XIAN MOSQUE GARDEN (detail) 12.5″ x 52.5″ private collection
The above detail is from a long, horizontal painting done between the early morning and late afternoon in a walled garden of a mosque in the city of Xian.
The city of Xian is seven hundred miles inland from the Pacific ocean, situated about half way between China’s coastal provinces and the start of the Central Asian desert that extends to the mountains in the far west – the Kunlun, the Pamirs and the Tian Shan. By the 7th and 8th centuries it was probably the largest city in the world, the eastern terminus of the overland trade routes to India and a center of Buddhist scholarship and translation. Later it became a connecting point to Islam in Central Asia. Today Xian is a city of over eight million people with a sizable Muslim Chinese population.
I went to the grounds of the mosque in June, 1996. Through the gate, a series of park-like gardens unfold to the west, divided by rows of trees, flower gardens, stone paths and and doorways opening through walls. I turned towards the south side of the grounds, where through a shaded passageway in a side building I could see another garden. A small ante-room led into a narrow courtyard built along the south wall of the mosque grounds, around a sunken garden of trees, ferns, cropped bamboo, and pots filled with small blue irises. The wall separated this quiet place from the city outside. From the top of the south wall a tiled roof projected five or six feet back over the garden, supported by a row of timber columns. The effect of this projecting roof, in combination with the adjacent roofs that enclosed the courtyard on all sides, was to shut out the sky except for a long rectangular opening like a cut. Light came down on the leaves moving in the breeze.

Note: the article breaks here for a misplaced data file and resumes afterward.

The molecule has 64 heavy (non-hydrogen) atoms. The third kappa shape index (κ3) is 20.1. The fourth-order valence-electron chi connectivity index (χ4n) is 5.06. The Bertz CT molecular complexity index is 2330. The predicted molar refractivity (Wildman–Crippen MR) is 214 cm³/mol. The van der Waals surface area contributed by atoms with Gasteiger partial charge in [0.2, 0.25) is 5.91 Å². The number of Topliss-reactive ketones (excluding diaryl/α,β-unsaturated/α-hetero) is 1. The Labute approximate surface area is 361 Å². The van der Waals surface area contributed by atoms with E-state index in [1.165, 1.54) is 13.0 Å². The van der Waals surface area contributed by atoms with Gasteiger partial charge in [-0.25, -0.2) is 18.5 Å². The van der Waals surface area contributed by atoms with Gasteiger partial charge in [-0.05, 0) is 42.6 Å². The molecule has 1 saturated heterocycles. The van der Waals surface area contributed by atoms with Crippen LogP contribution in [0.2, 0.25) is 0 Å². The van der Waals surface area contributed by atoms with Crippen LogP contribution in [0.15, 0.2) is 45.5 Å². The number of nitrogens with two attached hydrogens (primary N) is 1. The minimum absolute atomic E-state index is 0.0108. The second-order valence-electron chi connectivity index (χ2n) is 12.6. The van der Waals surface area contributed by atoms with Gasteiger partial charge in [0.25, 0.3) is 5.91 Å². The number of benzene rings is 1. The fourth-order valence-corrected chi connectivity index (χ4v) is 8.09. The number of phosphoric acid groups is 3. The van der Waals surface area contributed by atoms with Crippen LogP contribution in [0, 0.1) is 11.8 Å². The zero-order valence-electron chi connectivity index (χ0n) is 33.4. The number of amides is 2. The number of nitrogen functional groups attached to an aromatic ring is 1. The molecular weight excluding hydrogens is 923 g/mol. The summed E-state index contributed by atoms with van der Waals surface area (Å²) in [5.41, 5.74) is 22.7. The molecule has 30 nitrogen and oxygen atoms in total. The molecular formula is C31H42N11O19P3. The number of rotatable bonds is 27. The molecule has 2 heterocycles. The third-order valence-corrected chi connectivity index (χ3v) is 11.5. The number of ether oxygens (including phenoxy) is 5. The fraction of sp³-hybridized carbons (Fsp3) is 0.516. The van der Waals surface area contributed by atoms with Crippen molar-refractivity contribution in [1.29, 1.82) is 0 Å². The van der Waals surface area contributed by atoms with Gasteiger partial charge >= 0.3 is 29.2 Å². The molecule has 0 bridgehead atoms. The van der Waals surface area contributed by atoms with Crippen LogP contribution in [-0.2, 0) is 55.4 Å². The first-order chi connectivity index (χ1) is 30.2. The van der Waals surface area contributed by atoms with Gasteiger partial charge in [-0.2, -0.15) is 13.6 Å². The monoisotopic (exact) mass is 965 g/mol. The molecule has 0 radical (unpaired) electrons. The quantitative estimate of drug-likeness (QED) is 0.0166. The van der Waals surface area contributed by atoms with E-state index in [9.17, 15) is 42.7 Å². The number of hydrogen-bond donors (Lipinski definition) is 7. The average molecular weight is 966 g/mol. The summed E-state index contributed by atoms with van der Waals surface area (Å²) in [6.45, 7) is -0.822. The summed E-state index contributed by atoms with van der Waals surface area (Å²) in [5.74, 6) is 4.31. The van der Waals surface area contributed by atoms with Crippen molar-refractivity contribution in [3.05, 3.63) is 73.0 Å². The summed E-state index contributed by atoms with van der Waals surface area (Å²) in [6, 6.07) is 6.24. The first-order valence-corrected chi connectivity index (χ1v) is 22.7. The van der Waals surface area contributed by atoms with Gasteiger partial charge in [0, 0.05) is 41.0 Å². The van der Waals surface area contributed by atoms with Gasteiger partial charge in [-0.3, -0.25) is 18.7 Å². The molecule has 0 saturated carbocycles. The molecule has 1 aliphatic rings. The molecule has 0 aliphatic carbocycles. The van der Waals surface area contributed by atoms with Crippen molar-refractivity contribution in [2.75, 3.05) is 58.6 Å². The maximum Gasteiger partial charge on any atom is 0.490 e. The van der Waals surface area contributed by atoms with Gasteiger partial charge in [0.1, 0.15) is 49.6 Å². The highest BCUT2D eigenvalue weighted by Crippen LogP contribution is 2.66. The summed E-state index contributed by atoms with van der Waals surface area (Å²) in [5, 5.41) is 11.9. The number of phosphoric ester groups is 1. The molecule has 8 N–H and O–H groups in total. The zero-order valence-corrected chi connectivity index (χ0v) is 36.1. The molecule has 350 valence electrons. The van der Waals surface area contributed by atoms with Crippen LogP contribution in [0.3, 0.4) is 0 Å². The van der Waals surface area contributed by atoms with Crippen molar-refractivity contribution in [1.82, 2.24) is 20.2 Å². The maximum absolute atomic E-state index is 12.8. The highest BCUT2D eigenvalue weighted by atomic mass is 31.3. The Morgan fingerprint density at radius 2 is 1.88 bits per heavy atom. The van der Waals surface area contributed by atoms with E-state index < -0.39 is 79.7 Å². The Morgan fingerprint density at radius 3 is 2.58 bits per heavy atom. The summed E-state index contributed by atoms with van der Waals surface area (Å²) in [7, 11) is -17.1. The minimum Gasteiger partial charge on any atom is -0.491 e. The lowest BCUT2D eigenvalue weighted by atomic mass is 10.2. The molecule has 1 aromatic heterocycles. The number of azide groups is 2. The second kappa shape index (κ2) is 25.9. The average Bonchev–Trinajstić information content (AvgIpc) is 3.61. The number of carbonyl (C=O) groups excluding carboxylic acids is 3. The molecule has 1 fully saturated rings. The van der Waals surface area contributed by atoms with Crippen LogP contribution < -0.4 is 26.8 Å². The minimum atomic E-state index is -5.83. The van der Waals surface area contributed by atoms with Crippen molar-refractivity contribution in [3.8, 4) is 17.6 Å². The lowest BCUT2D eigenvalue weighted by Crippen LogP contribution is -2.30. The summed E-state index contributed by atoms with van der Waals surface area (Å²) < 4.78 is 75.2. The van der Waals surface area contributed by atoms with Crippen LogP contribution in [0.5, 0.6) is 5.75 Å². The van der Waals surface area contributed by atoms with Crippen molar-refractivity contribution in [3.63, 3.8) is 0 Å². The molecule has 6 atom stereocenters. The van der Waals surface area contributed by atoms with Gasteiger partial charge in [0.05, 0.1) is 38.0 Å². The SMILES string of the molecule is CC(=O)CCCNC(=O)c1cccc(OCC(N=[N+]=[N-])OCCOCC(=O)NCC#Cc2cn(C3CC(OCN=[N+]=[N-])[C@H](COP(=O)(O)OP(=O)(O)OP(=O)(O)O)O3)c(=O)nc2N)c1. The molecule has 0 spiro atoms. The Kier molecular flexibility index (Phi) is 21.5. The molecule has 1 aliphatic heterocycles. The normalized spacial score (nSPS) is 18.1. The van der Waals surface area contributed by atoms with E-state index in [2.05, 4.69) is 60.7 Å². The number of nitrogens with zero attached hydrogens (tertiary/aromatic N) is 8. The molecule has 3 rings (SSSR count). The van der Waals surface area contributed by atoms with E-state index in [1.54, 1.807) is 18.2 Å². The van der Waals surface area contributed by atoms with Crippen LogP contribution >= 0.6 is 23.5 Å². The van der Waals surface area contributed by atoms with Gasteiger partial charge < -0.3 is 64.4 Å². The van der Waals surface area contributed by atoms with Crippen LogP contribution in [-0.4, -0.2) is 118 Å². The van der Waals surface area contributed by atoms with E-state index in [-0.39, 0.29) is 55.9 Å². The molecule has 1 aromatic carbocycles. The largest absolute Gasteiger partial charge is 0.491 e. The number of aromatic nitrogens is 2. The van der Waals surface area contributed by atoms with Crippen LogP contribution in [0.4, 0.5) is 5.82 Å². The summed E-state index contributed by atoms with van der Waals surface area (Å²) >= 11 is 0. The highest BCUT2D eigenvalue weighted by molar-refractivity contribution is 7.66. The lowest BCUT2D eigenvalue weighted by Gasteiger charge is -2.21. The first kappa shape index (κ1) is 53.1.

The south wall, shaded by the colonnade, was made of textured brick-work, mixing Chinese and Islamic design. Panels of grey stone carved in low relief were set into the wall: one was an image of clouds and mountain peaks, another a graceful phoenix with long tail feathers. Glazed tiles running along the edge of the roof formed a motif of ocean waves, green, salmon pink, and ultramarine.
Every surface was carved and decorated. The wooden panels around the passageway from the main courtyard were made of intricate interlacing circles and squares, so the light was filtered and subdued in the covered hallway. At the base of the wooden panels on either side were more images of mountains and exotic birds. Low down by the floor there was a carving of an ox grazing.
Over a few days I returned to the place several times. I became familiar with the courtyard and the people who came around. I decided to do an ink painting.